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Joe Namath—The journey in becoming a champion

He was called the greatest athlete that Alabama’s Paul Bryant had ever coached. He led the Crimson Tide to a second national championship under coach Bryant in 1964. He didn’t allow education to take a back seat, as he graduated with a degree in 2007, but through it all former Alabama quarterback Joe Namath had his own mountains to climb in becoming a champion.

Namath, also known as “Broadway Joe” and “Joe Willie,” was Alabama’s quarterback from 1962-64. He would set Southeastern Conference records as a freshmen, including being first in passing yards (1,192), passing touchdowns (13) and total touchdowns (17) in 1962.

Alabama’s offense averaged 26.3 points per game in the 1962 season. It finished with a 10-1 record, culminating in a 17-0 shutout victory over No. 8 Oklahoma in the 1963 Orange Bowl.

Namath and the Crimson Tide were at it again in 1963. Alabama was 7-2 heading into its matchup against Miami, despite a 10-8 loss to Auburn in the previous week. Nick Saban isn’t the only coach that enforces team rules. Coach Bryant started the trend at Alabama in the 1960s. Bryant had the team on a strict no alcohol policy during football season.

Alabama had a bye week before its meeting with the Hurricanes. Namath initially wanted to watch the Army-Navy game, but decided to attend a local bar instead. He admitted to taking a few sips of beer, which caused Bryant to make a difficult decision. Namath was suspended for the last two games of the 1963 season. Bryant trained backup quarterback Steve Sloan, and got him ready to play. Alabama won its final two games with Sloan under center, including a 17-12 victory over No.7-ranked Ole Miss in the 1964 Sugar Bowl. It ended the year at 9-2.

With all father/son and coach/player relationships, the pupil usually gets another opportunity to impress the teacher. Namath got his shot in 1964 and navigated Alabama to an 8-0 record in conference play. He completed 64 percent of his pass attempts, and Alabama averaged 22.7 points per game. It fell to No.5-ranked Texas 21-17 in the 1965 Orange Bowl, but the Associated Press and the Coaches’ Poll both recognized Alabama as national champions.

Namath recorded 3,276 total yards (2,713 passing, 563 rushing) and 39 touchdowns in three seasons at Alabama. He compiled a 29-4 record as a starting quarterback.

The St. Louis Cardinals (now Rams) selected Namath in the first round (12th overall pick) of the 1965 NFL Draft. The New York Jets also made a pitch for Namath, selecting him as the No.1 overall pick in the 1965 AFL Draft. He went with the Jets, and had a prolific 13-year career (1965-77) with the Jets and Rams. In 1967, Namath became the first NFL quarterback to throw for 4,000 yards in a single season.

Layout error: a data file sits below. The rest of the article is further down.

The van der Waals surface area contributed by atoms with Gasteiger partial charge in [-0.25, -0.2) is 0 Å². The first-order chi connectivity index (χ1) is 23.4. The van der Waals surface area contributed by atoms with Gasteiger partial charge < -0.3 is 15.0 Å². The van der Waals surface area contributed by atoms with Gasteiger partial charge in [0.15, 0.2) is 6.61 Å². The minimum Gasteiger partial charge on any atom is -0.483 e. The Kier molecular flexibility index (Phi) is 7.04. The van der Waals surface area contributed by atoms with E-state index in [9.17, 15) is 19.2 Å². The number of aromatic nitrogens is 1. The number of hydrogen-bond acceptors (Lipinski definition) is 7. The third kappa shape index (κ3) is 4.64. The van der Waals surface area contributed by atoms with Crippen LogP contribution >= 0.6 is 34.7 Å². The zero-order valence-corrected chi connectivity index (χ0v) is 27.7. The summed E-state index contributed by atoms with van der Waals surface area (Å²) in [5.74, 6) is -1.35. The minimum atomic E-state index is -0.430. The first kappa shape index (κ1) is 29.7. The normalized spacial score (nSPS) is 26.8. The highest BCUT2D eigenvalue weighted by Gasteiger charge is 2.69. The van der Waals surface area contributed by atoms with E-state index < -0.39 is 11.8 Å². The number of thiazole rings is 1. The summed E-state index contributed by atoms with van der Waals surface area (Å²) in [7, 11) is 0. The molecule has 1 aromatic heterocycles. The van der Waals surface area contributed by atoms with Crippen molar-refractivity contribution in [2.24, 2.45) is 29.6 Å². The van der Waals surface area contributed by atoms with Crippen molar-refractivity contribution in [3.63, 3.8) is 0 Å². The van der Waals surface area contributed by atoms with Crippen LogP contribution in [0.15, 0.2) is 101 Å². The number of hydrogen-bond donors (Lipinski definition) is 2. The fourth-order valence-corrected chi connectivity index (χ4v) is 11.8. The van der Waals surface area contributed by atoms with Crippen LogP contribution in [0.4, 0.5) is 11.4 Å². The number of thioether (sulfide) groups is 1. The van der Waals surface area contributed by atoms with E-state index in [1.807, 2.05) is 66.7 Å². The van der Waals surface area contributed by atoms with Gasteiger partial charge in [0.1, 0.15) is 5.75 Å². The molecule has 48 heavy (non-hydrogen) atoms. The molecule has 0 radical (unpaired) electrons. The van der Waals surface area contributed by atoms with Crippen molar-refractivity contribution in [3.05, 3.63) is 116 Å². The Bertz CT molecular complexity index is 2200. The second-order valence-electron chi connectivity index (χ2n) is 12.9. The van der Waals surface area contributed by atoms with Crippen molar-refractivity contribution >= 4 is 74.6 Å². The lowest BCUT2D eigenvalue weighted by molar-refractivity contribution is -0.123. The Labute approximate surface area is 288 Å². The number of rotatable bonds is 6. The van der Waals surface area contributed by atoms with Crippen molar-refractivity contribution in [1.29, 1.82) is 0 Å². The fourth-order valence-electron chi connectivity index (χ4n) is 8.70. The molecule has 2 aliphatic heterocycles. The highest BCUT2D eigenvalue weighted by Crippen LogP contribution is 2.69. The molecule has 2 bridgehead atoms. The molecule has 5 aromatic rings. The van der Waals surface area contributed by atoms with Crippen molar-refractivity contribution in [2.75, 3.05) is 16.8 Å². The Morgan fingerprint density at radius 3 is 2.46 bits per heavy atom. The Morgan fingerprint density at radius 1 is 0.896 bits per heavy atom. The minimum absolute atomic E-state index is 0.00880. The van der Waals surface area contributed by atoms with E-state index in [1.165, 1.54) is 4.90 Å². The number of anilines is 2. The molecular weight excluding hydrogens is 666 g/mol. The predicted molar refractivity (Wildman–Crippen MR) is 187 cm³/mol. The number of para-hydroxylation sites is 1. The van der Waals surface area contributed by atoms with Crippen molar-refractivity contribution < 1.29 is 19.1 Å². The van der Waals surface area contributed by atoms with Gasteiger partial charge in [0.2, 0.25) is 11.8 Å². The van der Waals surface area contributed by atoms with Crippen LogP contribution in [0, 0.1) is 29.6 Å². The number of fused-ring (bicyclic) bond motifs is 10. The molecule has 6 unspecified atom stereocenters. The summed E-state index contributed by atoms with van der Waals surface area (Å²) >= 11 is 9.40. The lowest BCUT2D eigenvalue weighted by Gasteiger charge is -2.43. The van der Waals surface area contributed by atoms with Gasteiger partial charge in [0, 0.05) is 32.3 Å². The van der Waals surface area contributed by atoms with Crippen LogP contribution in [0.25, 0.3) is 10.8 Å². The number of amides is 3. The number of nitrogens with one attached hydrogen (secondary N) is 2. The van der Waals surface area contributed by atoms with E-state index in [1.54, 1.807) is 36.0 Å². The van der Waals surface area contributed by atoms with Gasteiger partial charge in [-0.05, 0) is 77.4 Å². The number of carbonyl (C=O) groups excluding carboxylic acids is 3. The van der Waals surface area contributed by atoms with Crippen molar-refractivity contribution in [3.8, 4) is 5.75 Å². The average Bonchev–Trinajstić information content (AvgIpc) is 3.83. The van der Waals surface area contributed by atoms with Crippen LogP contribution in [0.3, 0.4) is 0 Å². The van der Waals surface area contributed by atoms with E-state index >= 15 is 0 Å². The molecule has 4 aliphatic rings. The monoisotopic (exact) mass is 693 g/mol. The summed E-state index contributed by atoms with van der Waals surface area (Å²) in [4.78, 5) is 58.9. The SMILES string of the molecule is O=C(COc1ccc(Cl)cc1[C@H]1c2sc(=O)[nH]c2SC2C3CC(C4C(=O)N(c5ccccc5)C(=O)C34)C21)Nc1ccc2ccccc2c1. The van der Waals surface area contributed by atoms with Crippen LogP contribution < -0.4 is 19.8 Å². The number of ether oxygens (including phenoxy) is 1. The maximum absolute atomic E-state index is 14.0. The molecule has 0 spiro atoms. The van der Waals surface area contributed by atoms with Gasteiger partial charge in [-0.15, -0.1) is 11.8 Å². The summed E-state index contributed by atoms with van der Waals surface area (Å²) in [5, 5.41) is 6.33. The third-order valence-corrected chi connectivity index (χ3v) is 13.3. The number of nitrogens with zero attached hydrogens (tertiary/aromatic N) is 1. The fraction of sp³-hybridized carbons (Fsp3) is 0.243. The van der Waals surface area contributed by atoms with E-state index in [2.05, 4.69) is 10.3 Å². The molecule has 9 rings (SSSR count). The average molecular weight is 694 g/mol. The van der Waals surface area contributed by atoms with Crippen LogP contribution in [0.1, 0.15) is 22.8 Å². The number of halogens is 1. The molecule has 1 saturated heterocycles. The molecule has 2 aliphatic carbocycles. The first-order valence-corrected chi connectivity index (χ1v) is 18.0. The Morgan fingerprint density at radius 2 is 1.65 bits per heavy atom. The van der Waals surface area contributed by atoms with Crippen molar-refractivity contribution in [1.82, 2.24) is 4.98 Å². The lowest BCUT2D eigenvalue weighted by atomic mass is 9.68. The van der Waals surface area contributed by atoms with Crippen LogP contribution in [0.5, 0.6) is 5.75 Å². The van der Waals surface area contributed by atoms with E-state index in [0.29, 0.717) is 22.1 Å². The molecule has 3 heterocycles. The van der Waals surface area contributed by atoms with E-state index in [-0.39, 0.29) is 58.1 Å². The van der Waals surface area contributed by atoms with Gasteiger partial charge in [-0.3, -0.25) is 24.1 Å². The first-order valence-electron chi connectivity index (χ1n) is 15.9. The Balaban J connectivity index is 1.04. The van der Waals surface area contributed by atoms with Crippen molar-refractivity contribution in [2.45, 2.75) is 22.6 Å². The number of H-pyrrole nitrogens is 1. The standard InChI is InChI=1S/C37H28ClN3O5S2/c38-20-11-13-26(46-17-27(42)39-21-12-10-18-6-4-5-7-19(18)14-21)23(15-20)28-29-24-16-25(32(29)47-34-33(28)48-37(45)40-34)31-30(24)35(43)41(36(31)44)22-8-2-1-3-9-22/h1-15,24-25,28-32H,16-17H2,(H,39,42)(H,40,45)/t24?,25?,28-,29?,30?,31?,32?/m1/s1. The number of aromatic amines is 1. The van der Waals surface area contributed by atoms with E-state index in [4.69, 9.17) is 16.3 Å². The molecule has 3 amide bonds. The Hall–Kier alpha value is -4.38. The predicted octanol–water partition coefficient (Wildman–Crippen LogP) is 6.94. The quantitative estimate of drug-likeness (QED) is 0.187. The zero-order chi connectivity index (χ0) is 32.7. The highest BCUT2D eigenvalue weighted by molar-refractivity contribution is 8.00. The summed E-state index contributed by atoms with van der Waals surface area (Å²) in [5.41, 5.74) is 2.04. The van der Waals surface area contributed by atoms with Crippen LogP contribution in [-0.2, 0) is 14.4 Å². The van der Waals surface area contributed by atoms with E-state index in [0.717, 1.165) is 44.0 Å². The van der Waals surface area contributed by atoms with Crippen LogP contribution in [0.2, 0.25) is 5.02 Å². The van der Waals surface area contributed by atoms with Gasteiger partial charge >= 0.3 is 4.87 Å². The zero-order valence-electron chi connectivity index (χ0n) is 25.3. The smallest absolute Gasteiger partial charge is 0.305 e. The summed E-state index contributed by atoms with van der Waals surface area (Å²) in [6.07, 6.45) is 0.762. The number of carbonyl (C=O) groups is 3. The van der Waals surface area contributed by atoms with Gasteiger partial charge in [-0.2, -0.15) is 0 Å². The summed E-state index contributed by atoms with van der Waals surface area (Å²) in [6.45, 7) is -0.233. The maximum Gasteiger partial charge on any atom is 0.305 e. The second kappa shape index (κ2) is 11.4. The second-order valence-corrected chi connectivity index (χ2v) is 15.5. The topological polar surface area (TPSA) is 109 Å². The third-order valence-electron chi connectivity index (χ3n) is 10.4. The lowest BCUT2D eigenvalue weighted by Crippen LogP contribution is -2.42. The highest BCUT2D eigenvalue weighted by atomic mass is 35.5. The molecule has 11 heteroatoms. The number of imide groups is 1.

Namath was a four-time AFL All-Star selection (1965, 1967-69), and a two-time AP AFL MVP in 1968 and 1969. He was selected to the Pro Bowl in 1972, two years after the AFL/NFL merger. Namath was named AP first-team All-AFL in 1968 and was the NFL’s Comeback Player of the Year in 1974.  His defining moment came in his fourth season in New York.

Namath led the Jets to an 11-3 season in 1968. It clinched a playoff berth, and faced the Oakland Raiders in the 1968 AFL Championship Game. New York outscored Oakland 14-13 in the second half, and won the game 27-23. Namath is one who is not afraid to speak his mind.

He boldly assured the media and his team that it would defeat the Baltimore Colts the Super Bowl. Namath’s words proved true, as New York won Super Bowl III in Miami, Fla., by a score of 16-7 over the Colts. Namath threw for 206 yards and was named most valuable player.

Namath’s No.12 jersey was retired in New York, and he was inducted in the Pro Football Hall of Fame in 1985. His statistics weren’t gaudy, but Namath was the first true media superstar in the NFL. His passing style opened the door for other quarterbacks to have more freedom in the offense.

Namath went on to become an entrepreneur and actor after football. He opened a popular bar called “Bachelors III” on the Upper East Side of Manhattan in New York City. Namath scored a few roles in movies and television shows, including The Love Boat, The Brady Bunch, The Simpsons and the A-Team. He’s served on broadcasts as a color commentator of NFL games.

It takes something to be a champion at both college and professional levels. Coach Bryant molded Namath into a champion by teaching him to be responsible. Bryant’s coaching style and tough love showed Namath that on any given day one can be replaced. Namath blended his confidence with the lessons he learned from Bryant and became a true champion.

 

Stephen M. Smith is a staff writer and columnist for Touchdown Alabama Magazine, Pick Six Previews and SB Nation. You can “like” him on Facebook or “follow” him on Twitter, via @ESPN_Future.

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